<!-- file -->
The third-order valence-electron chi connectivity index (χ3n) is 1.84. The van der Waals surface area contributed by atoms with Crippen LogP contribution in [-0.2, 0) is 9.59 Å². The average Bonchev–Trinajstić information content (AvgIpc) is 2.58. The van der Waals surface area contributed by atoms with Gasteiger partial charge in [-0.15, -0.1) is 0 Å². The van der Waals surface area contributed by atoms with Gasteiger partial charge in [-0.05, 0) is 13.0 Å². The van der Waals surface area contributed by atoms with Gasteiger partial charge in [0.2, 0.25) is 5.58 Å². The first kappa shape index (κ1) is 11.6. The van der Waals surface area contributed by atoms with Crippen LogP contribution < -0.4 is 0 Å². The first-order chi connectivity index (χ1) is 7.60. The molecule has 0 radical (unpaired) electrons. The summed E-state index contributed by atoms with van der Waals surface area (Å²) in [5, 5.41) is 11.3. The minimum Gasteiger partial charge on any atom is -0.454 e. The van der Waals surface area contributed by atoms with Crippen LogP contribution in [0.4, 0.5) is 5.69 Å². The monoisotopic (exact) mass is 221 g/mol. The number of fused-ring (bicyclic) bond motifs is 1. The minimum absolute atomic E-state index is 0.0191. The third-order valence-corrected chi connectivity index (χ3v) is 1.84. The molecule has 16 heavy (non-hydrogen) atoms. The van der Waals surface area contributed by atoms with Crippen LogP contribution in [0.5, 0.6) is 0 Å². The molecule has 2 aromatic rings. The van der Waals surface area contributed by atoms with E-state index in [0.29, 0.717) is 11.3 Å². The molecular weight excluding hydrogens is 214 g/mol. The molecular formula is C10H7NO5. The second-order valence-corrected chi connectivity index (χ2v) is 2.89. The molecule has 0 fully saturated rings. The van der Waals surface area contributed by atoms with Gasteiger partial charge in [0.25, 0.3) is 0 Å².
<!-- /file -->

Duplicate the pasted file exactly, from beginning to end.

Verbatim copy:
The third-order valence-electron chi connectivity index (χ3n) is 1.84. The van der Waals surface area contributed by atoms with Crippen LogP contribution in [-0.2, 0) is 9.59 Å². The average Bonchev–Trinajstić information content (AvgIpc) is 2.58. The van der Waals surface area contributed by atoms with Gasteiger partial charge in [-0.15, -0.1) is 0 Å². The van der Waals surface area contributed by atoms with Gasteiger partial charge in [-0.05, 0) is 13.0 Å². The van der Waals surface area contributed by atoms with Gasteiger partial charge in [0.2, 0.25) is 5.58 Å². The first kappa shape index (κ1) is 11.6. The van der Waals surface area contributed by atoms with Crippen LogP contribution < -0.4 is 0 Å². The first-order chi connectivity index (χ1) is 7.60. The molecule has 0 radical (unpaired) electrons. The summed E-state index contributed by atoms with van der Waals surface area (Å²) in [5, 5.41) is 11.3. The minimum Gasteiger partial charge on any atom is -0.454 e. The van der Waals surface area contributed by atoms with Crippen LogP contribution in [0.4, 0.5) is 5.69 Å². The monoisotopic (exact) mass is 221 g/mol. The number of fused-ring (bicyclic) bond motifs is 1. The minimum absolute atomic E-state index is 0.0191. The third-order valence-corrected chi connectivity index (χ3v) is 1.84. The molecule has 16 heavy (non-hydrogen) atoms. The van der Waals surface area contributed by atoms with Crippen LogP contribution in [0.5, 0.6) is 0 Å². The molecule has 2 aromatic rings. The van der Waals surface area contributed by atoms with E-state index in [0.29, 0.717) is 11.3 Å². The molecular weight excluding hydrogens is 214 g/mol. The molecular formula is C10H7NO5. The second-order valence-corrected chi connectivity index (χ2v) is 2.89. The molecule has 0 fully saturated rings. The van der Waals surface area contributed by atoms with Gasteiger partial charge in [0.25, 0.3) is 0 Å².